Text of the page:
March 5 (Bloomberg) -- Italy’s antitrust regulator fined Novartis AG and Roche Holding AG 182.5 million euros ($251 million) for allegedly colluding to prevent the use of Roche’s Avastin cancer drug as a treatment for an eye disease.
Roche and Novartis blocked distribution of Avastin in favor of a more expensive drug, Lucentis, that the two companies market jointly for an eye malady known as wet age-related macular degeneration, the regulator said in a website statement today. Novartis must pay 92 million euros and Roche 90.5 million euros, the agency said.
The companies, both based in Basel, Switzerland, said they have no agreement to restrict competition and they plan to appeal the verdict. Avastin is only approved for cancer, but it belongs to the same family of medicines as Lucentis, one called anti-VEGF that prevents blood-vessel growth. For that reason, and because Lucentis costs more, some doctors in the U.S. and Europe use Avastin to treat the eye condition.
“I’m surprised,” said Olav Zilian, an analyst at Helvea SA in Geneva. “I thought that the companies and European governments had come to an understanding on the pricing of Lucentis.”
Roche and Novartis represented Avastin as “more dangerous” than Lucentis, influencing doctors and health services, the regulator said. Avastin costs up to 81 euros, compared with about 900 euros for Lucentis, the regulator said.
The practices cost Italy’s health system more than 45 million euros in 2012 alone, with possible future costs of more than 600 million euros a year, according to the Italian regulator.
The European Consumer Organisation, a consumer advocacy group, called on the European Commission to start an investigation across the EU.
“The unethical tactics of Roche and Novartis to block the cheaper alternative at the expense of consumers are unacceptable,” Monique Goyens, the group’s director general, said in an e-mailed statement.
Once a drug is cleared for one ailment -- like Avastin, which first won approval as a cancer medicine in 2004 -- doctors can prescribe it for any disease, a practice known as off-label use. Pharmaceutical companies, however, are only allowed to market the drug for the illness for which it has been approved. Novartis said the Italian ruling runs counter to the law by validating such an approach.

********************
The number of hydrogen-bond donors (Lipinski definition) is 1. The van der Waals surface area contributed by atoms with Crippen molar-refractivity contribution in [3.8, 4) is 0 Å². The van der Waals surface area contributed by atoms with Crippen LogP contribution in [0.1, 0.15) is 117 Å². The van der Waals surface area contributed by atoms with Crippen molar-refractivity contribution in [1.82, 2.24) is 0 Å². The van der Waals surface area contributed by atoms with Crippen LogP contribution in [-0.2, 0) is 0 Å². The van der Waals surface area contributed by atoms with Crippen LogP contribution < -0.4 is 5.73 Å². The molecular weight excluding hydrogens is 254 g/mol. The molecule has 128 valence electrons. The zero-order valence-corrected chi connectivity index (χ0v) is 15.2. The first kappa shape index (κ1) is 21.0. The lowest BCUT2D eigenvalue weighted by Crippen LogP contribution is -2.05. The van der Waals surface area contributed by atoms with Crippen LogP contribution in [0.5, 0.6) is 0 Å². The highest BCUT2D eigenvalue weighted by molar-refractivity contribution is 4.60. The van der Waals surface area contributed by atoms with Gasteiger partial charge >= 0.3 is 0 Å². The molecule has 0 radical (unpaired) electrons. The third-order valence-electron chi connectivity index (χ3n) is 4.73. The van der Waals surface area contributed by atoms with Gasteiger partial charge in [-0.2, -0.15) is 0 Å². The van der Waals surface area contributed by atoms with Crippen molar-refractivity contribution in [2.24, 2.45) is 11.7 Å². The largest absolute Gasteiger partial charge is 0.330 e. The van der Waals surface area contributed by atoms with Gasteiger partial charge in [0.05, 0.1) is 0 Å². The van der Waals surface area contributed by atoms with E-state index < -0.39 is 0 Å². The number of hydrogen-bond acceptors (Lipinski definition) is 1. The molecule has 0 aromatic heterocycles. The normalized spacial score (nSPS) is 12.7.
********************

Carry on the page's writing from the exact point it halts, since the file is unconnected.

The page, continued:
“Patient safety and risks arising from unlicensed use of medicines are a critical issue,” Novartis said in a statement today. The ruling “openly encourages and promotes the widespread unlicensed intra-vitreal use of Avastin.”
Lucentis generated $1.9 billion last year for Roche, the world’s biggest maker of cancer drugs, according to data compiled by Bloomberg. It’s one of the few drugs approved to treat wet age-related macular degeneration, a deterioration of the macula portion of the retina that can cause blindness.
Lucentis was developed by Roche’s Genentech unit and Novartis. Roche markets the drug in the U.S. while Novartis sells it in the rest of the world.
A study in 2010 found that Avastin worked as well as Lucentis in treating the disease. Roche hasn’t sought regulatory approval for the use of Avastin in the eye malady and has fought efforts in the U.S. to expand the use of the drug for that purpose.
Lucentis “was designed to act specifically in the eye,” Roche said in a statement. “Avastin is approved for the intravenous treatment of patients with certain forms of cancer and is not manufactured or approved for use in the eye.”
Roche shares fell 0.4 percent to close at 264.50 Swiss francs, while Novartis climbed 0.6 percent to 73.95 francs.
The Rome prosecutor’s office opened a file into the Roche-Novartis case, though it hasn’t identified any wrongdoing or put anyone under investigation, according to Italian news agency Ansa. The case will be referred to the economic crimes office headed by prosecutor Nello Rossi and a “hypothetical” crime to be investigated might be market manipulation, Ansa said.
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